I had my eyes open, and it took a great deal of added imagination to decipher the word Allah, in the picture in front of me. Other ‘clear’ signs are a tree in Australia that is making Ruku’ (bowing in prayer), and a tree lined road in Germany where the tree trunks spell out the words; “There is no God but Allah and Muhammad is the prophet of Allah” in Arabic. Both these ‘clear signs’ have been photographed, mass-produced, framed and sold in Muslim bookshops up and down the country. In the case of the tree-lined road, the words have been highlighted in white and the rest darkened, to make sure the ‘clear signs’ are clear.
One morning, during the daily teachers’ briefing, a sister handed out pictures she had just photocopied. The picture showed some people digging around a giant skeleton and the writing beneath explained:
“Recent gas exploration activity in the south east region of the Arabian desert uncovered a skeletal remains of a human of phenomenal size. This region of the Arabian desert is called the Empty Quarter, or in Arabic, ‘Rab-Ul-Khalee’. The discovery was made by the Aramco Exploration team. As God states in the Qur’an that He had created people of phenomenal size the like of which He has not created since. These were the people of Aad where Prophet Hud was sent. They were very tall, big, and very powerful, such that they could put their arms around a tree trunk and uproot it. Later these people, who were given all the power, turned against God and the Prophet and transgressed beyond all boundaries set by God. As a result they were destroyed. The Ulema of Saudi Arabia believe these to be the remains of the people of Aad. Saudi Military has secured the whole area and no one is allowed to enter except the ARAMCO personnel. It has been kept in secrecy, but a military helicopter took some pictures from the air and one of the pictures leaked out.”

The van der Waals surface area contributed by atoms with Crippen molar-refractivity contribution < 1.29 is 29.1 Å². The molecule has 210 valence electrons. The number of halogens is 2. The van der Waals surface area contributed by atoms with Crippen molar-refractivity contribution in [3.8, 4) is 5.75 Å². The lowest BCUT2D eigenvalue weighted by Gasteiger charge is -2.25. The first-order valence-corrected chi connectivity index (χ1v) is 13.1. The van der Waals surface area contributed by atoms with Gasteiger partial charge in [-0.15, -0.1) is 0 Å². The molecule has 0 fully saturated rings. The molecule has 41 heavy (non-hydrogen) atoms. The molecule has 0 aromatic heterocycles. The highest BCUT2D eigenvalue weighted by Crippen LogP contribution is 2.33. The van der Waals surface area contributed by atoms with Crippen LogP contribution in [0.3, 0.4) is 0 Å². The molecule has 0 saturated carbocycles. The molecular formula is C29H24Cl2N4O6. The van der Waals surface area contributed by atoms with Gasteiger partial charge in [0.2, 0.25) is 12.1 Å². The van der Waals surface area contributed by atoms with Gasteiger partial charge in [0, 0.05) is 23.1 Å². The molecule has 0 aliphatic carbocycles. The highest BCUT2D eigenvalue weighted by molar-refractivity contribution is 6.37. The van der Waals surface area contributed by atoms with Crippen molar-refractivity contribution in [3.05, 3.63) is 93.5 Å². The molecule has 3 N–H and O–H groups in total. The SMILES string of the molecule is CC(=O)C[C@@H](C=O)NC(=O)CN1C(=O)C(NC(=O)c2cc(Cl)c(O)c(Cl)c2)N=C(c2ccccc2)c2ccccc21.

I almost laughed out loud when I saw the picture, but managed to prevent myself and waited for someone to say something. But the only comments were
“They want to hide the truth of the Qur’an from everyone.”
I leaned closer to the brother sitting next to me and whispered,
“Rashid, I really don’t think this is a genuine picture.”
“Perhaps you are just being sceptical again, Hassan; it is well know the people of Ad were giants.”
The sister who gave it to me said she had got it in an email, so when I had a spare moment, I did a quick search on the internet and found – as I had suspected – it was hoax created using Photoshop.